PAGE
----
Seminar: Julia Steinberg - Family Science, School of Public Health, UMD
Examining the Association Between Abortion and Mental Health: The (Mis)use of Science in Policy
Located in Coming Up
Seminar: Trevon Logan - The Ohio State University and NBER
Racial Disparities in Health: Physician Bias and Veterans’ Pensions
Located in Coming Up
SPH Study Explores Maternal Experience of IPV in Young Children in Tanzania
Natalie Slopen and colleagues published a new study exploring the health implications of intimate partner violence on children
Located in Research / Selected Research
More Women Opting to Give Birth Outside of a Hospital
Data shows rate of births at home and in birth centers reaches highest level in 30 years; demand may actually be greater
Located in Research / Selected Research
Article Reference Troff document (with manpage macros)Behavioral health treatment utilization among individuals with co-occurring opioid use disorder and mental illness: Evidence from a national survey
BACKGROUND: Past research shows that among individuals with substance use disorders, the presence of a co-occurring mental illness can influence the initiation, course, and success of behavioral health treatment, but little research has examined people with opioid use disorder (OUD) specifically. METHODS: Using the 2008-2014 National Survey on Drug Use and Health, this study examines the utilization of substance use disorder and mental health treatment among individuals with OUD and different degrees of mental illness severity. The study also examined types of treatment, perceived unmet need for treatment, and barriers to care. RESULTS: 47% of individuals with OUD and co-occurring mild/moderate mental illness did not receive any behavioral health treatment, and 21% of those with co-occurring serious mental illnesses did not receive any behavioral health treatment. Among those with OUD and co-occurring mild/moderate mental illness, 16% reported receiving both substance use disorder and mental health treatment; among those with co-occurring serious mental illness the rate was 32%. The most common form of treatment was prescription medication for mental health, and this was true regardless of whether or not the individual had any mental illness. More than 50% of the study population reported financial difficulties as a barrier to treatment. CONCLUSION: A high proportion of individuals with OUD and co-occurring mental illness are not receiving needed care. However, nearly one in five of those with OUD but no diagnosed mental illness is receiving prescription medication for mental illness. These findings suggest that there is a need to better facilitate access to and coordinate behavioral health care across settings for individuals with OUD. Published by Elsevier Inc.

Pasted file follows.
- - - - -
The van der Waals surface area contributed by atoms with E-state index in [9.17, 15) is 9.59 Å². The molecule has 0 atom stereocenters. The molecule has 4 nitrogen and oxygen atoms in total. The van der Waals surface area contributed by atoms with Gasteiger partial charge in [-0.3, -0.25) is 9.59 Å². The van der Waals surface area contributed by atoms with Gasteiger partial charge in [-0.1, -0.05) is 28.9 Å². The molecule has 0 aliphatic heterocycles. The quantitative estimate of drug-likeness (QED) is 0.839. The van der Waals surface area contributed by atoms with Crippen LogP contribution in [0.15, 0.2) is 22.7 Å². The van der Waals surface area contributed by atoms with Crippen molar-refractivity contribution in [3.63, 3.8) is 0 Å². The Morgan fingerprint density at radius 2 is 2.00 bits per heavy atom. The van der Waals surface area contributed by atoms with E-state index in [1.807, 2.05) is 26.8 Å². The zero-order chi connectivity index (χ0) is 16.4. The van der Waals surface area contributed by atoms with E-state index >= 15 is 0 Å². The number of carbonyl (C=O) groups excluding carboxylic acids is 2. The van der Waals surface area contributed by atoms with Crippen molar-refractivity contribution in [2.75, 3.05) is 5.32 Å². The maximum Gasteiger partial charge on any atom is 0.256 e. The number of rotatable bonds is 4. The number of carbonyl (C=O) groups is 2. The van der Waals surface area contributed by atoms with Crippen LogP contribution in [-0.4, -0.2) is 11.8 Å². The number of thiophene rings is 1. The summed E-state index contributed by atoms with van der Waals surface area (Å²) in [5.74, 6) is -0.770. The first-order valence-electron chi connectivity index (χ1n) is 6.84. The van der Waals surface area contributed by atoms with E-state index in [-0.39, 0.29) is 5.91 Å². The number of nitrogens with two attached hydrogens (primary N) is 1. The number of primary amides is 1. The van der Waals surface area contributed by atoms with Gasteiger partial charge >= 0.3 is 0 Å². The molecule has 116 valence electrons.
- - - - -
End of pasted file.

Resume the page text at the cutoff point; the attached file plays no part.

Located in MPRC People / Jie Chen, Ph.D. / Jie Chen Publications
For Young Women in Sub-Saharan Africa Addressing Transactional Sex May be Key to Reducing HIV Infections
Transactional Sex and HIV Risk: From Analysis to Action
Located in Research / Selected Research